Frankly Speaking host Frank Kane speaks to Saudi Arabia’s Minister of Sports HRH Prince Abdulaziz bin Turki Al-Faisal. (AN Photo)
Contribution of sports industry to local GDP grew from SAR2.4 in 2016 to SAR6.5 billion in 2019, says Prince Abdulaziz bin Turki Al-Faisal
Vice President of Olympic Committee says Saudi Arabia welcomes all athletes to sporting events, even from countries with no diplomatic ties
RIYADH: In a wide-ranging interview for the latest episode of Frankly Speaking, Saudi Arabia’s Minster of Sports, HRH Prince Abdulaziz bin Turki Al-Faisal spoke to Arab News’s Frank Kane on the challenges and opportunities of turning the kingdom into a sporting nation, and a destination for international sporting events.
The minister also stressed the positive and influential contribution of the industry to the wellbeing in Saudi society through its inclusion of women and contributions to the country’s GDP.
Answering a question on what the kingdom can do more to prove the repeated western media accusations of “sports washing” wrong, Prince Abdulaziz explained that hosting international sporting events is a part of Vision 2030’s wide ranging strategy that aims first and foremost to benefit Saudi Arabia.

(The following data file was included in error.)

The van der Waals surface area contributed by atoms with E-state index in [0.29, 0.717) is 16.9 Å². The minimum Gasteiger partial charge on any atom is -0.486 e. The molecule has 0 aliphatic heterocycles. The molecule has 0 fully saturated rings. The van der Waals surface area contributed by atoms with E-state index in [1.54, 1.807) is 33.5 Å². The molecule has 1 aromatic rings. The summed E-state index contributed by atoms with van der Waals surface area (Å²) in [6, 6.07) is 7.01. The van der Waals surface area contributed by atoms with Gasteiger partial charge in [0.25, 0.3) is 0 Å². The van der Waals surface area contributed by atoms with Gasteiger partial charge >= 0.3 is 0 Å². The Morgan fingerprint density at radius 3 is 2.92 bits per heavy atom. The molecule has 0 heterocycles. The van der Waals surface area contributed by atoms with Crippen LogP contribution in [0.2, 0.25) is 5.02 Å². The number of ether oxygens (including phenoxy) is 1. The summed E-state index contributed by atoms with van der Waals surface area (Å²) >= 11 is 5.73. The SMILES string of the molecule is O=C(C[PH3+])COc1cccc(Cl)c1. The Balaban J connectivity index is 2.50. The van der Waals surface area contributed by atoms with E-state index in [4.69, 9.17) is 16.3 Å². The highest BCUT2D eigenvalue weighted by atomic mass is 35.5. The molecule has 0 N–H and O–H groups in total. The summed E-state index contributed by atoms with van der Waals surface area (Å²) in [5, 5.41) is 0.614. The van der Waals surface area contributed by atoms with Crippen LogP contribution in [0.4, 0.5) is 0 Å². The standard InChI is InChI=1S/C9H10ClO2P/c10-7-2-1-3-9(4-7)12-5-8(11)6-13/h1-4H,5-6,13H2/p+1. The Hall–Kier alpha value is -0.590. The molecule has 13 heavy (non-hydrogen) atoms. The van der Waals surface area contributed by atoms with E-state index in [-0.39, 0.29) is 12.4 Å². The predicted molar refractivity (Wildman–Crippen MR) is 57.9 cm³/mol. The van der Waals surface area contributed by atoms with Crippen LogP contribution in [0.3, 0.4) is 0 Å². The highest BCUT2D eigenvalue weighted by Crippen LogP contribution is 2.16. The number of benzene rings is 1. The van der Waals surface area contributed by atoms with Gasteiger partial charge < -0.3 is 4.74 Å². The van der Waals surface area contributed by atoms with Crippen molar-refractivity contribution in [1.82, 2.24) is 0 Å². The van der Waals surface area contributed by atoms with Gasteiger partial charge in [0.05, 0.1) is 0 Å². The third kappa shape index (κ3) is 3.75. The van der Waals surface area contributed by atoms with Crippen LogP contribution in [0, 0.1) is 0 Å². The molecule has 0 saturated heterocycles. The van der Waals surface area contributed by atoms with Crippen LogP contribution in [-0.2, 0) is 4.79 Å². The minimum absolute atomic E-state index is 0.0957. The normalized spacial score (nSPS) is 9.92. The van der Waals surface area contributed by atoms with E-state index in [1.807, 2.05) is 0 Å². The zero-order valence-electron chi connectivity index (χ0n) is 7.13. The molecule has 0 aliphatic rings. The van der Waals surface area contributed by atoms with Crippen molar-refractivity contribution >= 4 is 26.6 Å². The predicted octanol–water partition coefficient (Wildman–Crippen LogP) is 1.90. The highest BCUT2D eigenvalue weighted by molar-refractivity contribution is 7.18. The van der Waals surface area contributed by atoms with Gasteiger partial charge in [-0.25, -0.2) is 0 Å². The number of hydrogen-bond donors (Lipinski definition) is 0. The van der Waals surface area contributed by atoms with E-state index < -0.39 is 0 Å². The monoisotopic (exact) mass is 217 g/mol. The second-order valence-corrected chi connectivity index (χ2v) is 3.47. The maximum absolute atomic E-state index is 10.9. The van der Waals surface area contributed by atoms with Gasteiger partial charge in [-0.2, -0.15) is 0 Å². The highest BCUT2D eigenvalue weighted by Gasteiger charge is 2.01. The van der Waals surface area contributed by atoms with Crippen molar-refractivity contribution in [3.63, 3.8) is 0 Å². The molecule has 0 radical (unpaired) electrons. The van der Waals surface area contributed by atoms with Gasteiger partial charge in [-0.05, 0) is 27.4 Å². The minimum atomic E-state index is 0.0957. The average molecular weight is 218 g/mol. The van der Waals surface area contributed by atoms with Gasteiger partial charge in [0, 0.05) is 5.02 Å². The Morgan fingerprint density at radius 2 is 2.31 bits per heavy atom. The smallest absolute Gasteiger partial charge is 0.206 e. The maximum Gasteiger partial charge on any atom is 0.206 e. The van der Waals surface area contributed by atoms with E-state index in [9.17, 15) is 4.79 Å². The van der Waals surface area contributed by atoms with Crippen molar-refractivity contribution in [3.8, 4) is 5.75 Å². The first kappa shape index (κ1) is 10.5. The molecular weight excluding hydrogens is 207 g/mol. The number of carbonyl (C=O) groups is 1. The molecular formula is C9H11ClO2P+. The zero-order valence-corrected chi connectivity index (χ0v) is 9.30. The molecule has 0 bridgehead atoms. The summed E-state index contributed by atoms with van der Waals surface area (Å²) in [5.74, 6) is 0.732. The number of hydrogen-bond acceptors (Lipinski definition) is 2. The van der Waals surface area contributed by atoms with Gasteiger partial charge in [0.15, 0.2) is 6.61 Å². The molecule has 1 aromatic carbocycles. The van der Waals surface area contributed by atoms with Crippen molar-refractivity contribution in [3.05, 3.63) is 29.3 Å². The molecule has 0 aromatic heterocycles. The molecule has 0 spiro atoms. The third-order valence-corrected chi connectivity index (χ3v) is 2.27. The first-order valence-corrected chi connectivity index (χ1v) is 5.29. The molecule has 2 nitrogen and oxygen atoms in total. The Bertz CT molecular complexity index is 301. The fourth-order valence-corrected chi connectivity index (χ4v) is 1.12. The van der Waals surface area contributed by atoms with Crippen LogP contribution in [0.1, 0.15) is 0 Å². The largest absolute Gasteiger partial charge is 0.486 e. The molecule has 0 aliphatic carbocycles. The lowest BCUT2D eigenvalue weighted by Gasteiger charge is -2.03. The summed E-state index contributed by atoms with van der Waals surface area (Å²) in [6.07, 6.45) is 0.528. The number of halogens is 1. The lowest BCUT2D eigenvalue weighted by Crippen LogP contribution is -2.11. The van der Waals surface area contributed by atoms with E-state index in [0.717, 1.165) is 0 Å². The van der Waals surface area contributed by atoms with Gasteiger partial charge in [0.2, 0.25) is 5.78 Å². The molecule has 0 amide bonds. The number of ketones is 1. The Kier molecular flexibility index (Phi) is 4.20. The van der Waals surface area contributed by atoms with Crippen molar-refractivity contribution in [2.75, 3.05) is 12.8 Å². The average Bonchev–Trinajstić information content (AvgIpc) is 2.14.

“Call it whatever you want to call it, but this (vision 2030) is a strategy that has been launched, that is ongoing, that is changing social life within the Kingdom,” he said during the interview.
“We’ve seen the first tourist visa happening because of a Formula E event that happened in 2018 which launched which became a tourist visa.”
As for the economical impact of sports, which as per HRH is an integral part of Vision 2030, he said “contribution to the GDP in 2016 was SAR2.4 billion ($640 billion), today it is SAR6.5 billion ($1.7 billion) in 2019”
And as for social impact of athleticism, Prince Abdulaziz said that “All of our programs today that we do in the ministry of sports and the Federation is all about diversity and inclusion.”
“They’re [Women] finding support also from the the players and their families. Things are changing and things are changing to the positive and we have to make sure that it changes in the right way.”
Prince Abdulaziz also stressed on separation sports from politics. When asked about if Saudi Arabia will participate in Qatar’s 2022 World Cup if it (the kingdom) qualifies, he said: “Our national team goes there and their national team comes here so that’s not going to be an issue hurting our performance.”
The minister’s comments were echoed by the Vice President of the Olympic Committee Prince Fahad bin Jalawi bin Abdulaziz, who spoke separately in Riyadh with Arab News Assistant Editor-in-Chief Noor Nugali about Saudi Arabia’s bid and efforts to host the 2030 Asian Games.
When asked if the kingdom would welcome athletes from countries it has no diplomatic ties with, Prince Fahad said: “we already hosted a lot of international events and Asian events and there are participants from countries we don’t have diplomatic relations with. We’re talking about sports and sport people are welcome to come to Saudi Arabia in any event.”